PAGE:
Emma & Jimmy recently eloped at the majestic Mount Washington Hotel. On the way, they came to the studio for a tintype elopement portrait. A tintype is a handmade portrait on a metal plate, using the wet-plate collodion process (invented in 1851!)
It was a wonderful afternoon, meeting the almost-newlyweds, and showing them this historic process. They’re both interested in photography, and they love the imperfect, often serious, look of these handmade portraits.
During tintype sessions, people are welcome to watch the entire process!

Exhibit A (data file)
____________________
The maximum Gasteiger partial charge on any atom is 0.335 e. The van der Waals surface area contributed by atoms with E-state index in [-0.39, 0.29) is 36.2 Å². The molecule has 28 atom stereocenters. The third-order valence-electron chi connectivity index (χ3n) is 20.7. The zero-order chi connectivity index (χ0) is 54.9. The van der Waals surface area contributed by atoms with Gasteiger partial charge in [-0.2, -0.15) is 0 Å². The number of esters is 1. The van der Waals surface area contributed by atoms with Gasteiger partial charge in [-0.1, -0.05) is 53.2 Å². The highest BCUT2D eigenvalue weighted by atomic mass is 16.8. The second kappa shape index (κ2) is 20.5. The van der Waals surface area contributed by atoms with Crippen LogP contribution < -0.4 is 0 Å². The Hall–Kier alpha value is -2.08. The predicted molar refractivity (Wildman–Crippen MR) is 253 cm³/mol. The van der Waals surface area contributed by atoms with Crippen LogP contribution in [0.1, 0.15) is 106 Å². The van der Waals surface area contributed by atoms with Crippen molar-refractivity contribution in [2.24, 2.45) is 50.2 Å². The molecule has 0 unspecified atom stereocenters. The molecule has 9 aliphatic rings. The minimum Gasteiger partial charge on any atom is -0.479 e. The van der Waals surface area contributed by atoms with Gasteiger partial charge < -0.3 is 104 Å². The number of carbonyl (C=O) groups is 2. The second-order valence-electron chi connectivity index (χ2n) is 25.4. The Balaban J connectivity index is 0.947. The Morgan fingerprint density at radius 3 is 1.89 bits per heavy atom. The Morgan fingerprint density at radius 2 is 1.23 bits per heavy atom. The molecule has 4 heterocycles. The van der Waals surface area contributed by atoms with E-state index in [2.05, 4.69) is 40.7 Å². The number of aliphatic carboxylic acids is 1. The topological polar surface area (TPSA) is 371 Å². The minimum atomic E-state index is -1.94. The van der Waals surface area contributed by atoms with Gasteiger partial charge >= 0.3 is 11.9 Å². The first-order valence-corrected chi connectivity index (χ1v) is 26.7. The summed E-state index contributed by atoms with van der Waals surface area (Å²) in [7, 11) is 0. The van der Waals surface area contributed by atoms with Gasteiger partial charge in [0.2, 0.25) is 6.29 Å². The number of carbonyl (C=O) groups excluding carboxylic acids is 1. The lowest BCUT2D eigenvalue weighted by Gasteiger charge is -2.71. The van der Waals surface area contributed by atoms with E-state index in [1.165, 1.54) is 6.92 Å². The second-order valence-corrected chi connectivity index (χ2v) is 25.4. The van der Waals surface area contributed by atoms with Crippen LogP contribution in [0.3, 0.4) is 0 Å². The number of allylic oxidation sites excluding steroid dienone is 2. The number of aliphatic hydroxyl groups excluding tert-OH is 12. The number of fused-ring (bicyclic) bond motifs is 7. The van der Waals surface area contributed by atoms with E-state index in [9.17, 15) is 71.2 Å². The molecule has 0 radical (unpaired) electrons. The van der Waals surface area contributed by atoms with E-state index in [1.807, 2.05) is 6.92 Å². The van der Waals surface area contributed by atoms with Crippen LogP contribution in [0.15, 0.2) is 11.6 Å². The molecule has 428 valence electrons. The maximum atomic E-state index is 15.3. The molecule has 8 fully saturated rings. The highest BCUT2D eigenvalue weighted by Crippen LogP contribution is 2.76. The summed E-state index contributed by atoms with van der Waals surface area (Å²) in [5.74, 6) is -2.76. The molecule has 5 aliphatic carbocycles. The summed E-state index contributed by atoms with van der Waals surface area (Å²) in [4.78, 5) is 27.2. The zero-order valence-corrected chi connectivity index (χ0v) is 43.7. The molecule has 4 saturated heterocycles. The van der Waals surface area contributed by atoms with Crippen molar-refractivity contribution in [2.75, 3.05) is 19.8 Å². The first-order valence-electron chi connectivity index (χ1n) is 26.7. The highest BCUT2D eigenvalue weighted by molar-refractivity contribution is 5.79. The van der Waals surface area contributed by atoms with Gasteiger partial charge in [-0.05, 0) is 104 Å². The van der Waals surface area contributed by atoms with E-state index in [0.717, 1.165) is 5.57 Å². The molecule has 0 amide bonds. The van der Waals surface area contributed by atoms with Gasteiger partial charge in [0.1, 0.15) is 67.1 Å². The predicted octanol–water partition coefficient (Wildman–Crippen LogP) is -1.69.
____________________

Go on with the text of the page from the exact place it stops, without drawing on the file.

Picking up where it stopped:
For these kinds of handmade portraits, I use a Deardorff camera made in the 1920s, along with a 155-year-old Dallmeyer brass portrait lens.
In the darkroom, I prepare a metal plate with chemicals to sensitize it to light. I put the plate in a light-tight holder, and then put the holder in the back of the camera. Next, I direct the couple, focus, and expose the plate with a big pop of light.
Back in the darkroom, I use different chemicals to develop and fix the plate. Next, it goes into a tray of water to rinse.
After the tintype dries, it can be scanned and varnished, making it an archival image.
Congratulations to Emma and Jimmy!
You can find out more about tintypes HERE.